Written Ministerial Statement
The content of this written ministerial statement is as received at the time from the Minister. It has not been subject to the official reporting (Hansard) process.
Publication of Independent Review of the Learning Disability Resettlement Programme in Northern Ireland
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Mr Swann (The Minister of Health): I wish to inform Members that the Department of Health has today published the final report of an independent review of the Learning Disability Resettlement Programme in Northern Ireland. The Report is available at Health Minister welcomes findings of resettlement review | Department of Health (health-ni.gov.uk)
The review was commissioned to examine and strengthen the oversight arrangements for resettling patients from Muckamore Abbey and other learning disability hospitals.
I want to thank the review panel for their thorough report and for their clear conclusions. I particularly welcome the panel’s extensive engagement with patients and families in carrying out their review. Improving the well-being and quality of life for patients is front and centre of the resettlement work, and it is vital that all resettlement plans are person centred with the patient at the heart of all decision making process.
This report must act as a catalyst to radically improve the rate of progress on resettlement. Patients and families have already waited far too long in far too many instances.
I can confirm to the Assembly that I have accepted all the report’s recommendations, and work is underway to implement these. As an important first step, I have agreed to the establishment of a Regional Resettlement Oversight Board, to be led by a regional senior leader and which will take responsibility for expediting the planned and safe resettlement of those patients whose discharge has been delayed.
I am pleased to announce that Dr Patricia Donnelly has agreed to chair the Regional Board. Patricia will work with senior Directors covering a number of policy and professional roles within my Department, and I look forward to her bringing her proven track record of delivery to this work. The Oversight Board will set a timetable for the resettlement of the remaining patients in Muckamore Abbey and the other regional learning disability hospitals, and regular updates on progress will be provided.’
As the resettlement programme at Muckamore Abbey progresses, the reducing number of in-patients at the hospital will raise questions about the future configuration of services on the site. I can confirm to Members that I am considering options for the future role of the hospital, and I will make a further statement on this in the coming weeks.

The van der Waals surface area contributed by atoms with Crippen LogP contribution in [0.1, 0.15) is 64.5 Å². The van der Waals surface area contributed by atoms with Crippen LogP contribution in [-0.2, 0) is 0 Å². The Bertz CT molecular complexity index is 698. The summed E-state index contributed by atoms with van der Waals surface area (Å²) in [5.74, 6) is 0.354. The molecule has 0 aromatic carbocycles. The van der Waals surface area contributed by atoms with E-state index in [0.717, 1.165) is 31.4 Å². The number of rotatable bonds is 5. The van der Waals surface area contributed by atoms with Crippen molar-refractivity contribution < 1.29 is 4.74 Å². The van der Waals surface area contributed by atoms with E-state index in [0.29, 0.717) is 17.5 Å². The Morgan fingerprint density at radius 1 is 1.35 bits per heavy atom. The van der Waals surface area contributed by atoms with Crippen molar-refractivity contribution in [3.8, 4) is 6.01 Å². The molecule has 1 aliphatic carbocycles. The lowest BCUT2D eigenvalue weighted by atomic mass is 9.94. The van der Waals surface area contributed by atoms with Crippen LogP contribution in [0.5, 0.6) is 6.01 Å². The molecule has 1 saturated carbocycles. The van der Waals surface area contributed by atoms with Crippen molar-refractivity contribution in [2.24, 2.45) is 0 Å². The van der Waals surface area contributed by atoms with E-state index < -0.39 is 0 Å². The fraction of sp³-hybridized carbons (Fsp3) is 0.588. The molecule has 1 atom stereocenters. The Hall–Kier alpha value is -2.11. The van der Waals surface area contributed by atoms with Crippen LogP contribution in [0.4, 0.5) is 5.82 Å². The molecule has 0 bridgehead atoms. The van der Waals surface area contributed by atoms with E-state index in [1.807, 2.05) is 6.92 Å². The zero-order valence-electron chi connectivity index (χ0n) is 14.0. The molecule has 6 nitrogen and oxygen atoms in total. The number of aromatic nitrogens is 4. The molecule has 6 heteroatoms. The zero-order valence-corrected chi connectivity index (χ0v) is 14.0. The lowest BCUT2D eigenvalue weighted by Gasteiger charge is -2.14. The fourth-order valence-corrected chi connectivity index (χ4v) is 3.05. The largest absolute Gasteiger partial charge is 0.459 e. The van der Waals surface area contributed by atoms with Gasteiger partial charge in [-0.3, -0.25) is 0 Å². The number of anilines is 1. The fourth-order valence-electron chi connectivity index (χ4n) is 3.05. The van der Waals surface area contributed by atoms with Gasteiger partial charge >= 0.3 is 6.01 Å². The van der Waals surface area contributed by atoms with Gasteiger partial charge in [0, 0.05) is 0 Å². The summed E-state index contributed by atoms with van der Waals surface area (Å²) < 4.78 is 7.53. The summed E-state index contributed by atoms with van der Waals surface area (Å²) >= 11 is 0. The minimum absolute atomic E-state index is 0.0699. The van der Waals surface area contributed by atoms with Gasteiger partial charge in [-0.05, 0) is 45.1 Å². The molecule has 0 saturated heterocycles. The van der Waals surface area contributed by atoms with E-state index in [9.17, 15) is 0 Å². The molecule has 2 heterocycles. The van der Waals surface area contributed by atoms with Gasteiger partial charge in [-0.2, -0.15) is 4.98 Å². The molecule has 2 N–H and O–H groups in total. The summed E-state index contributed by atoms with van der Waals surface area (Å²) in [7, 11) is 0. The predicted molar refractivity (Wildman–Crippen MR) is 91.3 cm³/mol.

It is increasingly clear that the time when a large isolated specialist hospital of this kind was the correct model has passed. Decisions will have to be made, sooner rather than later, to secure a better future.
My priority continues to be the safety and well-being of all those who use the services provided on the Muckamore site, and any decisions about the future of these will only be taken in full consultation with patients and their families.’
The review published today was carried out by two former Directors of Social Work with extensive experience in health and social care leadership roles, the review concludes that leadership and governance of the resettlement programme has been less than adequate, and critically examines the rate of progress towards delivering successful resettlement outcomes for patients whose discharge has been delayed. The review acknowledges the impact of the Covid 19 pandemic on the pace of resettlement, and welcomes recent work by Trusts which has improved the resettlement trajectory.
The review found that policy and strategy in Northern Ireland for people with learning disabilities and their families is in urgent need of updating, and that an updated strategy should consolidate the long-standing goal that no-one should call a hospital their home. The report also concludes that there was no overarching plan for resettlement, despite it being identified as a priority in commissioning plans, with Trusts planning in isolation with inadequate communication of joint arrangements.
The review panel also found that the voices of patients and their families were not adequately heard, and opportunities to learn from their experiences and expertise were missed.
The report also details: limited evidence of senior engagement with the independent social sector; a lack of consistency in individual care planning documentation and no agreed regional pathway for resettlement; limited evaluation of successes and failures, and that safeguarding remains an abiding concern for families.